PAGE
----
Smart Code Sharing for Streamlined React Development: An Inside Look

This article delves into the journey of leveraging code reusability to accelerate the development of Purple Carrot's React Native mobile application. By abstracting types and business rules from presentational components, we achieved code sharing capabilities between the existing React web and the new React Native mobile application, regardless of the UI rendering differences between them.

We will explore the following so you can apply our insights to your own software project:

The Background: Migrating to React

Purple Carrot is a large, plant-based meal delivery service and a long-time client partner of Whitespectre. They have a highly custom front-end experience and feature set. For several years, we built and maintained a server side rendered Rails application that worked well for them. However, as the company expanded their offerings and feature set, a more dynamic client side rendered application was a better fit.

That’s where it all started. Taking the existing Rails backend as the foundation, we developed a strong API and began migrating key parts of the core Rails application to a frontend rendered TypeScript React app.

Building with Reusability in Mind

With the idea of a future mobile app on the horizon, we designed both the API and the TypeScript React app with the right level of abstraction for a multi client architecture, always with reusability and efficiency in mind.

A Strong and Versatile API in the Backend

The strategic decision to build a robust API not only catered to the needs of the TypeScript React app, but also laid the groundwork for potential future frontend clients. 

The development process involved careful consideration of security and authentication mechanisms. Implementing industry-standard protocols like JWT enabled secure and authorized access through token based authentication for non-web clients. Thorough documentation of the API endpoints and data structures facilitated future development efforts and integration with other potential frontend clients.

Abstracting Types and Business Rules in Frontend

We implemented a variation of the MVC pattern where models encapsulated as much business logic as possible, leaving just the presentational logic in the React views. By decoupling the core logic from the view, our models became agnostic to the view rendering library.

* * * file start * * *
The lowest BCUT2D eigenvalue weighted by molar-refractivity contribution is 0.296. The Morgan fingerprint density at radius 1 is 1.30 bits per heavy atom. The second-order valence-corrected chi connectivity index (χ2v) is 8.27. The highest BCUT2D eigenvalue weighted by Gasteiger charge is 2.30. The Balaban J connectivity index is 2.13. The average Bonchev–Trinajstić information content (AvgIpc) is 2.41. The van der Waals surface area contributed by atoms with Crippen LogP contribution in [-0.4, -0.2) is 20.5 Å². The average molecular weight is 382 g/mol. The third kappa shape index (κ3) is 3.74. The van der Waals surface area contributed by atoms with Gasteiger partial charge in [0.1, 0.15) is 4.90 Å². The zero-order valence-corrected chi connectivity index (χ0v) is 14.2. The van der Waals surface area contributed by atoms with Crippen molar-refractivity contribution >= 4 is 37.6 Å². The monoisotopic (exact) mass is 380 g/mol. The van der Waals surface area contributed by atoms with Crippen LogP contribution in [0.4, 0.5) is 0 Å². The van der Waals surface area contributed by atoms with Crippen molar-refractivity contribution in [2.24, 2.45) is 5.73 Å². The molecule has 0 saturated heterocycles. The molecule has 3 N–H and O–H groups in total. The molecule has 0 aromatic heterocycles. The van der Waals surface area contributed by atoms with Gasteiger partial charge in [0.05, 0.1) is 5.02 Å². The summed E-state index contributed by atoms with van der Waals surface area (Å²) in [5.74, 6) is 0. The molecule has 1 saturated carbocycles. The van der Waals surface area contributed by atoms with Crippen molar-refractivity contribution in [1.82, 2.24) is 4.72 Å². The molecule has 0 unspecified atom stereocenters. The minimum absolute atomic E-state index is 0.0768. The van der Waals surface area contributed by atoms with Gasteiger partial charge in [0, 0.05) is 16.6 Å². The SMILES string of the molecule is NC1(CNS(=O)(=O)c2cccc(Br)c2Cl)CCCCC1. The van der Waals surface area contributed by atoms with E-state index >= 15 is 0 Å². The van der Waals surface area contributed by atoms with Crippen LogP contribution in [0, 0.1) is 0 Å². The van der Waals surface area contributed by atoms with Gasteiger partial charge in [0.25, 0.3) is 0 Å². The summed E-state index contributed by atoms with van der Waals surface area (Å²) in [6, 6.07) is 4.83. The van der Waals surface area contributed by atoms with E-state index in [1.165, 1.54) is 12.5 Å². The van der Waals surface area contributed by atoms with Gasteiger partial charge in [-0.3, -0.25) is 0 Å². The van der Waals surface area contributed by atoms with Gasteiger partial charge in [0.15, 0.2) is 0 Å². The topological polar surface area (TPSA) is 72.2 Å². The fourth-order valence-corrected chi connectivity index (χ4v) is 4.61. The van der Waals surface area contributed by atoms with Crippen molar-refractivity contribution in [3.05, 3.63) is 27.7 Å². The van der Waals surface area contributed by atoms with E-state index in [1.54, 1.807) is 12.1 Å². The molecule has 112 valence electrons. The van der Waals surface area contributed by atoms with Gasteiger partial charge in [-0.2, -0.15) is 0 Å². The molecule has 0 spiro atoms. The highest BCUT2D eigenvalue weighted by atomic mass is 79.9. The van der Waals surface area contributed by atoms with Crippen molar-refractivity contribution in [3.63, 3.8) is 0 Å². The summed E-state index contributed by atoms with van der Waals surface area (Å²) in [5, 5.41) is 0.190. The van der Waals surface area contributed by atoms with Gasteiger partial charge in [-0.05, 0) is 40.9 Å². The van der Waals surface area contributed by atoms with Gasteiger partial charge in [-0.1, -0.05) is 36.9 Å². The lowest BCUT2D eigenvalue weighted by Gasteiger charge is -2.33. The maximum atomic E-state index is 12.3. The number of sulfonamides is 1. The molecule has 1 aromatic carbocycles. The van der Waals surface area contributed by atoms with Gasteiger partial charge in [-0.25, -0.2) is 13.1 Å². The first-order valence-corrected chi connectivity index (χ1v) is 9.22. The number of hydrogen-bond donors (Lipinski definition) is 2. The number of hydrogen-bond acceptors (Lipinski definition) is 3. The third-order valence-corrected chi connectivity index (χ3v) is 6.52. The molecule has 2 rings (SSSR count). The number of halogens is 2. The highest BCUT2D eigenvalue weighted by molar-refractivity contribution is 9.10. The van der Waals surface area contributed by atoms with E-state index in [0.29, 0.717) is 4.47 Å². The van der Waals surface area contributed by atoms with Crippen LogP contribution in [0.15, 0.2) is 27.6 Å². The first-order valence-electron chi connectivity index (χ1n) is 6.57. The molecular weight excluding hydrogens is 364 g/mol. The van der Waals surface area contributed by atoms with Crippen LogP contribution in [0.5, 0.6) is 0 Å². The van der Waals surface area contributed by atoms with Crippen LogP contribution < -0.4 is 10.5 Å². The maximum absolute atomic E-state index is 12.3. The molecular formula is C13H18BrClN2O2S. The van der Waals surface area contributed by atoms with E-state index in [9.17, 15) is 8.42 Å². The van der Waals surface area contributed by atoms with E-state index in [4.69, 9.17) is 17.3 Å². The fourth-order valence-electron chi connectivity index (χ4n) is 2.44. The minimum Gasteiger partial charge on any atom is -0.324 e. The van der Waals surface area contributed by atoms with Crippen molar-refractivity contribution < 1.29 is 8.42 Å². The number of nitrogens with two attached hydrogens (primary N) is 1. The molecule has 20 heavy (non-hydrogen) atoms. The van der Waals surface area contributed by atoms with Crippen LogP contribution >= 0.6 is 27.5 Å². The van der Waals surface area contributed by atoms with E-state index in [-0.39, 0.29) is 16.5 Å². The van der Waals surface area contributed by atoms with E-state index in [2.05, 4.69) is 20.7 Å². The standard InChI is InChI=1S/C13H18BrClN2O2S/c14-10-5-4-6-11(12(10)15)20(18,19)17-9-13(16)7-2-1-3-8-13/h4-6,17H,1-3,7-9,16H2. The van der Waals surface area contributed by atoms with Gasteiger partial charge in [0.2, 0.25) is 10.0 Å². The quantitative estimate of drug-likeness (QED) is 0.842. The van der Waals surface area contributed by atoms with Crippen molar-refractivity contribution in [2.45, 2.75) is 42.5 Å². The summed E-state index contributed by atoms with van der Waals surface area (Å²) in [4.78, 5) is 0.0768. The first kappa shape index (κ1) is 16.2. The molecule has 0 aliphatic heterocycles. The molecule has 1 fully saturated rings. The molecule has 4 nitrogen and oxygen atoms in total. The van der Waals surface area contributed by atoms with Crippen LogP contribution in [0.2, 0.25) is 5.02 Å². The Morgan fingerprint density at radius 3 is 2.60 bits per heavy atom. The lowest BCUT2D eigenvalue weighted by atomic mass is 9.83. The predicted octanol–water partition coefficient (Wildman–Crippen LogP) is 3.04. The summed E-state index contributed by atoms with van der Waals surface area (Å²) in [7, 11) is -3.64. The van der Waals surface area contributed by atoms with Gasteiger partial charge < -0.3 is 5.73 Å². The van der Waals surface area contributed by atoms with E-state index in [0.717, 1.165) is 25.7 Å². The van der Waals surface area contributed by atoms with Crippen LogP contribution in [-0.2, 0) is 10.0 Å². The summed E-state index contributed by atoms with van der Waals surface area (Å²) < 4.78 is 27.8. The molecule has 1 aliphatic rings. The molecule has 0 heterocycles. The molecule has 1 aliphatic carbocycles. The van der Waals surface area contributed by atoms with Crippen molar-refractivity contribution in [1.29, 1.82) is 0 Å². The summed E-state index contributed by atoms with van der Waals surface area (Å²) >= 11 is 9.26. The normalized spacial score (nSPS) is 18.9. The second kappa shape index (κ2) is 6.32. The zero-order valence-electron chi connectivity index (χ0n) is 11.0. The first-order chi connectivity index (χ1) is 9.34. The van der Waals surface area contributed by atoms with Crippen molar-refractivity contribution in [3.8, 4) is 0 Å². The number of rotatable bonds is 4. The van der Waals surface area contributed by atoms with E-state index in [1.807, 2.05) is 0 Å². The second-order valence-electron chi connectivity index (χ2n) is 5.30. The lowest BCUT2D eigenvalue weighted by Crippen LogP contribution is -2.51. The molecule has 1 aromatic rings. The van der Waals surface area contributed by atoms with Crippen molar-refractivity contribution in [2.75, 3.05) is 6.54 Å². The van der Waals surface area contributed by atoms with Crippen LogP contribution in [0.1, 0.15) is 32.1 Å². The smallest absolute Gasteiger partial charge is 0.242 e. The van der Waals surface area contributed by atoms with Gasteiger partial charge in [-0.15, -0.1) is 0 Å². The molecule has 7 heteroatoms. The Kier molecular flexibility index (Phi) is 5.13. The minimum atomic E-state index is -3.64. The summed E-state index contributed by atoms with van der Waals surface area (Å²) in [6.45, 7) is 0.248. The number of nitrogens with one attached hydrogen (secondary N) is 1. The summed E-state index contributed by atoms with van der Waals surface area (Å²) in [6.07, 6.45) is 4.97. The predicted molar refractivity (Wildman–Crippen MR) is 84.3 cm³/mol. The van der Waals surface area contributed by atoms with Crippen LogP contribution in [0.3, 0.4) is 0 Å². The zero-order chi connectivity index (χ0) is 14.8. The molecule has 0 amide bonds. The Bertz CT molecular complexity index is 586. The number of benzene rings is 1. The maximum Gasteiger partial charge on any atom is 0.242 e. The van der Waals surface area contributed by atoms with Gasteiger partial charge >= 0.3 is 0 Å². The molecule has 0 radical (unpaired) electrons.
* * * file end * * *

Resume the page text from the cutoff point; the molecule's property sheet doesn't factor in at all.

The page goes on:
TypeScript also played a role in making these models easily interoperable. In addition to encapsulating logic and doing required data transformations, every attribute in models was well typed and we created interfaces and types for every data piece.

When the idea to develop a mobile application arose, this strategic approach allowed us to reuse the logic in the models, ensuring maximum development efficiency and reducing redundant efforts, even if view rendering in mobile was completely different from HTML and CSS.

Sharing Code between React and React Native

At this point, and after a year of a progressive and successful rollout of the new React frontend, Purple Carrot started thinking about a mobile application to complement their web experience.

Given our expertise in React Native, this was a natural choice for us. Another TypeScript client would also give us the chance to prove our code sharing hypothesis, and although this was initially an iOS only app, supporting Android was planned in the future.

When initial wireframing and designing efforts started, it became clear that user interface design had to be different on mobile for an optimum user experience. No surprise here, but this also validated our thoughts on what’s worth sharing versus what’s not. You can’t share UI components between React and React Native because they render differently, but most of those presentational pieces were already going to be different by design, so most of them would need to be rewritten anyway.